Finished embroidery – look at this beautiful doll’s house embroidery stitched by my customers!

My customers often send me photos of their stitching, and I love seeing them. My customers are so creative, it’s great to see the many different ways people can use the embroidery kits to make their doll’s houses come alive. This week, I’ve uploaded a new batch of images to the Customers’ Gallery page of my website. Here’s a taster of what you’ll see there:

A beautiful georgian style doll's house belonging to Sue from Berkshire
A beautiful georgian style doll’s house belonging to Sue from Berkshire

Sue from Berkshire owns this beautiful house, and has been making the soft furnishings for it for several years. The house was lovingly made by her father, with great attention to detail.

The doll's house bedroom, with a William Morris needlepoint carpet
The doll’s house bedroom, with a William Morris needlepoint carpet

This cosy bedroom features the needlepoint carpet called ‘Carole (pastel)’. It measures about 8 inches by 5.

The 'second bedroom' with a needlepoint carpet and a wallhanging
The ‘second bedroom’ with a needlepoint carpet and a wallhanging

The wallhanging to the left is based on the William Morris tapestry ‘Orange Tree’, and measures almost four inches square. It is stitched in Anchor stranded cotton. The carpet is stitched in Appleton’s crewel wool.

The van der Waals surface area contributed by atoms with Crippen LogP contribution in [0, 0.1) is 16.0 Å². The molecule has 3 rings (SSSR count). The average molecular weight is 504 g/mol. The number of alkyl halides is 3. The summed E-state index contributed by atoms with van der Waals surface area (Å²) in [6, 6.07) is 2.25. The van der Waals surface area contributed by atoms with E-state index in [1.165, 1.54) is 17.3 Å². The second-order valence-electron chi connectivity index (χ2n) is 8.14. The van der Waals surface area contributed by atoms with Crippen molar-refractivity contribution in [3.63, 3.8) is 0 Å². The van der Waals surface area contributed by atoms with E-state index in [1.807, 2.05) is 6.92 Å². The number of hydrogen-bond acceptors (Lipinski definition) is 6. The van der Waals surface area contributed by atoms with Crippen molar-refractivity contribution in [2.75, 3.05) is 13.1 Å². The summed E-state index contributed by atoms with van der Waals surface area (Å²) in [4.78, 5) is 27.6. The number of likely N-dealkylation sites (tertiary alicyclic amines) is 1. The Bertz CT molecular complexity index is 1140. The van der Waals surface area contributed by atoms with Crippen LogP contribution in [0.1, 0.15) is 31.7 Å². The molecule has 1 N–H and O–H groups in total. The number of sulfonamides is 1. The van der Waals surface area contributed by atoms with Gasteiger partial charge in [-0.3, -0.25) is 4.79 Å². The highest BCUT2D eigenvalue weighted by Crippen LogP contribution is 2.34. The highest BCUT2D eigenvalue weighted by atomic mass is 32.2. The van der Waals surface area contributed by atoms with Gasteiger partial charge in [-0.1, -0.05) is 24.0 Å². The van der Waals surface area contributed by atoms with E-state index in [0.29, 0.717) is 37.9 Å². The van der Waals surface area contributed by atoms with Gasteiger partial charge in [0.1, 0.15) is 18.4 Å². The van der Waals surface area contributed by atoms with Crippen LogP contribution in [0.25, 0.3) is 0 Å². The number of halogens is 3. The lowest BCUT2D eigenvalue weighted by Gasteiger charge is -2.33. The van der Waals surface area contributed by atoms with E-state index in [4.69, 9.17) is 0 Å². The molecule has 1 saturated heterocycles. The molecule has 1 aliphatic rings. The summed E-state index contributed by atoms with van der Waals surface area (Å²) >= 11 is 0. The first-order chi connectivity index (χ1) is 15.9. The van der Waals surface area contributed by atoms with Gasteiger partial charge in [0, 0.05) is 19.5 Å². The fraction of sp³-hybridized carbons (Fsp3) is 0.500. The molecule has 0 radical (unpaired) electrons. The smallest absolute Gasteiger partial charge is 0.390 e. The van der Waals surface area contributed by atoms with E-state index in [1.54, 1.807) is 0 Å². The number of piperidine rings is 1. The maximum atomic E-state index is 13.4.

Janet B from Birmingham is a very keen stitcher, and owns several doll’s houses. Here is a picture of the bedroom in one of her doll’s houses. Isn’t the teddy cute?

A pretty bedroom in shades of pink, with lots of detail
A pretty bedroom in shades of pink, with lots of detail

The most recent photo I’ve had sent to me is from Susan C. She made a ‘hobby room box’, in contemporary style, and filled it with miniature versions of the hobbies that she enjoys – such as miniatures (obviously!), knitting and using her computer. She used one of my chart packs to create her own colourway of one of my carpet designs (this one is called ‘Josie’). I think it’s come out beautifully, and really sets off the room.

A hobby room in miniature
A hobby room in miniature

Aren’t my customers a talented bunch?!

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Embroidery ‘Work in Progress’ – my hand embroidered ‘shlama’ bag

 

‘Shlama’ hand embroidered bag, in progress (front panel, 5 x 8 inches)

I have been working on this bag on and off throughout the summer – I’m just about to have another spurt of activity on it, so I thought I’d post a couple of images here, before I do that.